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Here's a First Look at the Cast of the Frozen Musical in Costume

Here's a First Look at the Cast of the Frozen Musical in Costume
From TIME - August 17, 2017

The snowman, the reindeer, the icy palace materializing out of frosty airyoull have to conjure up a ticket before you can lay eyes on those bits of stage magic. For now, whet your Frozen appetite with EWs official first look at the principal foursome who will bring the characters from Disneys Oscar-winning film to life on Broadway.

Patti Murin, Caissie Levy, Jelani Alladin, and John Riddle star as Anna, Elsa, Kristoff, and Hans in the stage adaptation of Disneys 2013 double-princess feature, the latest animated title to receive the stage treatment from Disney Theatrical Productions. The musical adaptation will test the (potentially solid) waters with a try-out in Denver from Aug. 17 through Oct. 1, followed thereafter by a Broadway arrival in February 2018.

Set in the wintry, Norwegian-inspired kingdom of Arendelle, Frozen takes its stage cues from both the well-known tenets of the film and the minds of its all-star creative team, which includes Tony-winning director Michael Grandage, choreographer Rob Ashford, and scenic/costume designer Christopher Oram.

The interesting thing about a movie is that its going to be exactly the same tomorrow night, whereas a staged piece is absolutely not, and thats our greatest asset, says Grandage, the celebrated British director and namesake of The Michael Grandage Company. Im not particularly interested in slavishly replicating a movie onstage, because it wont challenge anybody. Weve got so many assets at our disposal where we can take that whole experience further. We can present things in new ways. Weve got a bigger narrative arc. Weve got more songs than the movie, and an opportunity to develop storylines in greater depth. But the thing we can do most of all is have real, live, breathing, beating hearts in front of people in the dark. I needed a cast where it wasnt just going to be people who brilliantly pumped out some famous numbers, because I knew we had a bigger book and a bigger arc to explore and, in places, a really highly emotional journey.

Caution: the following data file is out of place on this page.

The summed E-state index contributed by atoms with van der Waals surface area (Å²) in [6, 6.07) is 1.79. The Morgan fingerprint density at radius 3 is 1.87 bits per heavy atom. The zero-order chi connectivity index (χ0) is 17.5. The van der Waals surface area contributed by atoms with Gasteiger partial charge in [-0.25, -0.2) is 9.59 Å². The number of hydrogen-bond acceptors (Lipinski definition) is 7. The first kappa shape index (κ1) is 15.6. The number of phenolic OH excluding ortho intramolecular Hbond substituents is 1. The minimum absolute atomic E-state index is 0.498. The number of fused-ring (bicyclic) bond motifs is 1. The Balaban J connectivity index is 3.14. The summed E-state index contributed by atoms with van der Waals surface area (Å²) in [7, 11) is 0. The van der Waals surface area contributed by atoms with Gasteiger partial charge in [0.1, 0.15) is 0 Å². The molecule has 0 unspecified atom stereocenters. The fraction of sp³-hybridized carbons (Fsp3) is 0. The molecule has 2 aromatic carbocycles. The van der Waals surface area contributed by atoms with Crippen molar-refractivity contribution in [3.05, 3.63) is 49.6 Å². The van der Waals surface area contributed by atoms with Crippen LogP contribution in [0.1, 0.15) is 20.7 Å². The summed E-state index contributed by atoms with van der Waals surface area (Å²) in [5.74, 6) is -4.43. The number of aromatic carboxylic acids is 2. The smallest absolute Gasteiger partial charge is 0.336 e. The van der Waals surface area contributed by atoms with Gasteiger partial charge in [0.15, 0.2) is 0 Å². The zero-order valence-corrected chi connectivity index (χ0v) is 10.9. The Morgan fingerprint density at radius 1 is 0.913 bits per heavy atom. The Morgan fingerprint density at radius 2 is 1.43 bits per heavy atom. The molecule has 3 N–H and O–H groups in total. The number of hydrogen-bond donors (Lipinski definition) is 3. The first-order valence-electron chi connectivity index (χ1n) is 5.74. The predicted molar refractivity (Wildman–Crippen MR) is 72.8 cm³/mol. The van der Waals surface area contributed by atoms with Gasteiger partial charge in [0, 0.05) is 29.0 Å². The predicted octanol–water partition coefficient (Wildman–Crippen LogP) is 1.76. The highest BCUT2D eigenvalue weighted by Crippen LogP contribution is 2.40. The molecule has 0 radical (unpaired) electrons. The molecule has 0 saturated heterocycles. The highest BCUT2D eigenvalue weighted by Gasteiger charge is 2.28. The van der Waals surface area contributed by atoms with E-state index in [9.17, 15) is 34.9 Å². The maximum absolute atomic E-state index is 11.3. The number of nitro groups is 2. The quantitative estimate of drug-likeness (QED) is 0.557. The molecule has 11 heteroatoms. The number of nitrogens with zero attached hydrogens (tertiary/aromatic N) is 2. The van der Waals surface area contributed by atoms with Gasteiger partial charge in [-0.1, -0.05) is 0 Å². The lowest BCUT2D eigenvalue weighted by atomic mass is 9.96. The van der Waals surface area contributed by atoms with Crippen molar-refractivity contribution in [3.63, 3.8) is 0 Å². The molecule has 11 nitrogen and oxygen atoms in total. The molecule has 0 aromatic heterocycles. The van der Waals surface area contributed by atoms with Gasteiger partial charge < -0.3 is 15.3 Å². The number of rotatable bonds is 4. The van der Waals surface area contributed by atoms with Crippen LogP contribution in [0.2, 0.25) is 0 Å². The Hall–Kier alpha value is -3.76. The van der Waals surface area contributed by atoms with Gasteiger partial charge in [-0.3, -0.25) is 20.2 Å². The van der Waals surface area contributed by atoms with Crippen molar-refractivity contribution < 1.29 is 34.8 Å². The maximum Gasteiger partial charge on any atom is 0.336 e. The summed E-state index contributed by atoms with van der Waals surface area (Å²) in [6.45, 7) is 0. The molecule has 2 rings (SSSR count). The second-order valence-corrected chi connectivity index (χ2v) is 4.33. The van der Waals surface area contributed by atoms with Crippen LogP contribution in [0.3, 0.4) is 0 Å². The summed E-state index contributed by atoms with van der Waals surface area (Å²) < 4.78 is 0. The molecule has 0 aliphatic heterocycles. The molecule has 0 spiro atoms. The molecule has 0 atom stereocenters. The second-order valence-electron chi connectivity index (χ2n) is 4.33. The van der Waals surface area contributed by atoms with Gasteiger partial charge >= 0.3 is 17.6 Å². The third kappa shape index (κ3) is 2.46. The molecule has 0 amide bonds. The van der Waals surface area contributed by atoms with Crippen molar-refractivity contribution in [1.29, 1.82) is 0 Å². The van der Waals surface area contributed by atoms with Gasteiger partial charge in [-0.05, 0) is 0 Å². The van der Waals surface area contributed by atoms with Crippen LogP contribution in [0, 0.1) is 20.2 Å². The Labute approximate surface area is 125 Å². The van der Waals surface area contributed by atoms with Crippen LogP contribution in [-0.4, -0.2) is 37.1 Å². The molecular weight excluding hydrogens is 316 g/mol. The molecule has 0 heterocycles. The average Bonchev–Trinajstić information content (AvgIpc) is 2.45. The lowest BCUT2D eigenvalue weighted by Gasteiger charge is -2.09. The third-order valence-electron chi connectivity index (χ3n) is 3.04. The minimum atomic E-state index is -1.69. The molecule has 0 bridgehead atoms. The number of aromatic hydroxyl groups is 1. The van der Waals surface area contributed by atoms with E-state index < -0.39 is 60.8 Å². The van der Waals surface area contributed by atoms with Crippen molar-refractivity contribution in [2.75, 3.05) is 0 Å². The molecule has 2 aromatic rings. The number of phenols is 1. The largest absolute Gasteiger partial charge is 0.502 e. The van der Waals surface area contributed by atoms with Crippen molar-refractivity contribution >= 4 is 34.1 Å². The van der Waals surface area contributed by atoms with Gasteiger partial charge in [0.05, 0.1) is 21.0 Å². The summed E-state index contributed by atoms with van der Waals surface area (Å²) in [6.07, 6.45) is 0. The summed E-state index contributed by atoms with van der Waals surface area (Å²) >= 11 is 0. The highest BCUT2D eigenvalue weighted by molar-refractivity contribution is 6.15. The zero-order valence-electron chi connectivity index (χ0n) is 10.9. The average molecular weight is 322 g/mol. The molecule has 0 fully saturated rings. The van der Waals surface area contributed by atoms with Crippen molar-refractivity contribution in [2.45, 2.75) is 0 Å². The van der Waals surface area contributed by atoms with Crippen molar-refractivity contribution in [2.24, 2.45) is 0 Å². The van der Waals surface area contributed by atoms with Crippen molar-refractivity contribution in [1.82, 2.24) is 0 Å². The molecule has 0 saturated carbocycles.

Among the movies many merits (not the least of which is the legacy ofand now expectations forits record-smashing showstopper Let It Go), Frozen was lauded in its theatrical release for painting new lines of emotionality onto the traditional Disney princess realm; on stage, the films protagonist sisters, driven apart by the eldests uncontrollable cryogenic powers, are played by longtime Broadway ingnues Murin and Levy, who hope to imbue the show with that same sororal sentiment.

The camaraderie thats needed between Patti and Caissie, in terms of what goes on onstage, is amplified by the fact that those two, in life and in their work, seem to be very genuinely bonded together, says Grandage. They take it seriously, in a good way. They want to present Anna and Elsa in a very beautiful, very meaningful way, and watching that develop in rehearsal has been quite profoundly moving to me because the point about this story is that they get pulled apart early on. Now, how close [the actresses] have become is mirroring what they need to do in the piece, which has been very exciting to me as a director. Similarly, the journey were going on with John Riddle as Hans is really interesting because, spoiler alert, weve got to reinvent the films big revelation for the stageand then separately to that, were creating a very, very important relationship between Kristoff and Sven, working with the way puppets interact and the people in them.

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